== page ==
The decision that hereditary succession was ideal for North Korea and its ruling class dates back to the 1960s, during the reign of Kim Il-sung, Kim Jong-un’s grandfather. This move was probably influenced by events in the USSR following the death of Joseph Stalin. It came as a shock to Kim Il-sung that people from the late leader’s inner circle were at the forefront of posthumous criticism. Seeing this, Kim Il-sung probably came to the conclusion that he needed to appoint a successor while he was still alive.
Soon, however, Kim Il-sung had to learn a second lesson. Mao Zedong famously used a similar logic to appoint a successor. That person was the then commander-in-chief of the Chinese army, Lin Biao. However, Lin Biao decided not to wait for the great helmsman’s death and attempted a coup d’état in which he died.
Based on the experience of the two Communist giants, Kim Il-sung probably concluded that his successor should be someone who would not be tempted to increase his own support by organizing a campaign of posthumous criticism, and who would not be tempted to speed up the process and remove him from power without waiting for his natural death. Clearly, only one person could meet these criteria – the leader’s own son.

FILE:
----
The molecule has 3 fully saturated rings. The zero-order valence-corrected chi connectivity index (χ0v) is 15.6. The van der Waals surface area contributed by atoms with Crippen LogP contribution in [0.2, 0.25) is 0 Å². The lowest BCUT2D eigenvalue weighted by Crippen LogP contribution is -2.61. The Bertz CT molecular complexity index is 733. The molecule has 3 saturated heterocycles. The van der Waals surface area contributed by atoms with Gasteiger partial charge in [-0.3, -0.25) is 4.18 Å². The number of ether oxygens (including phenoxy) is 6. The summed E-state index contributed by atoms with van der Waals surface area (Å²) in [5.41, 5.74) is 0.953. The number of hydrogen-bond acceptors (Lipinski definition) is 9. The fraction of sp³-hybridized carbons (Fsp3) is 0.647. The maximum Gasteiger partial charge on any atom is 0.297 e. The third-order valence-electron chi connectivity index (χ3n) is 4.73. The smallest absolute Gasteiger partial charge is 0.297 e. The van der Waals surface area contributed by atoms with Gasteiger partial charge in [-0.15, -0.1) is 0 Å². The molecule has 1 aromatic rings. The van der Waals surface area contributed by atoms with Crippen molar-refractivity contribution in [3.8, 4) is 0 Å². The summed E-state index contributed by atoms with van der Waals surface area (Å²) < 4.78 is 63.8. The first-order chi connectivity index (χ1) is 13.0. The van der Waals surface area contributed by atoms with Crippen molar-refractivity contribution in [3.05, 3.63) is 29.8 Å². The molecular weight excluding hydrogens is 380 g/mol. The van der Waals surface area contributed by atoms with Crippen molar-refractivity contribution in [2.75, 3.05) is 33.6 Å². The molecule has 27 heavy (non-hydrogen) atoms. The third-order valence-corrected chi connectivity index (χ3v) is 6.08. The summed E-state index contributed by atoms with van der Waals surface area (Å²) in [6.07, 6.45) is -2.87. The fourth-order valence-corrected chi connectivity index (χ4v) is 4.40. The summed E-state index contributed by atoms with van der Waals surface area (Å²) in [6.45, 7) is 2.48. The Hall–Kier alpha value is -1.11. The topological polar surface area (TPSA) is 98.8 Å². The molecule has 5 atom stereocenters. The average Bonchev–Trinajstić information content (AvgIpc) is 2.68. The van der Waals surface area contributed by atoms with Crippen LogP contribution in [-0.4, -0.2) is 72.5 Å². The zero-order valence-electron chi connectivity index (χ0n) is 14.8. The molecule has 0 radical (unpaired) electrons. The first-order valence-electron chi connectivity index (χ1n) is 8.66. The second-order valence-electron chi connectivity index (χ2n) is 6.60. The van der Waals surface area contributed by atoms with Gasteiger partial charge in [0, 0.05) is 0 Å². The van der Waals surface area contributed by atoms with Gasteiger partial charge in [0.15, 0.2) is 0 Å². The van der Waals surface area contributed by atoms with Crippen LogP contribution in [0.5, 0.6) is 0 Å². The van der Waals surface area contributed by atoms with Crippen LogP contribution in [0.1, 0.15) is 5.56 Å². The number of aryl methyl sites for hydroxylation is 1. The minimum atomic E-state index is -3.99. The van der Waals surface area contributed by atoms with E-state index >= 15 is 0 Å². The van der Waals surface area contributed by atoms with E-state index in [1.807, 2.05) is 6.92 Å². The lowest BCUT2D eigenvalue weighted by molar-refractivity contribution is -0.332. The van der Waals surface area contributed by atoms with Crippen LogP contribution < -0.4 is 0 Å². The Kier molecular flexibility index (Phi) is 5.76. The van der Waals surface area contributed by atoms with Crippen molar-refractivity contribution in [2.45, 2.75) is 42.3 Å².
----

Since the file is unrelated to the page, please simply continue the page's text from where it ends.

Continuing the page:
Kim Il-sung had several children by at least two women, but he chose his first-born son, Kim Jong-il, who was born in Soviet Russia in 1941 (not 1942, as North Korean propaganda claims, but 1941, near Khabarovsk, where he was named Yuri, according to Soviet archival material).
For some reason, however, Kim Jong-il was in no hurry to follow his father’s example. Until the autumn of 2008, when he suffered a stroke, Kim Jong-il did not appoint an heir. There had actually been several attempts to do so, but they were quickly abandoned. It was only when Kim Jong-il realized the inevitability and relative nearness of his end that he named his third son, Kim Jong-un, as his successor. An unofficial campaign to glorify him began in 2009, while the future leader was formally introduced to the nation in October 2010.
Apparently, Kim Jong-un was expected to spend some time in ‘training’, accompanying his father on trips, attending meetings and learning the science of authoritarian rule in practice. But fate had a different plan: just a year after Kim Jong-un’s confirmation as successor, his father died unexpectedly. Kim Jong-un inherited power in December 2011.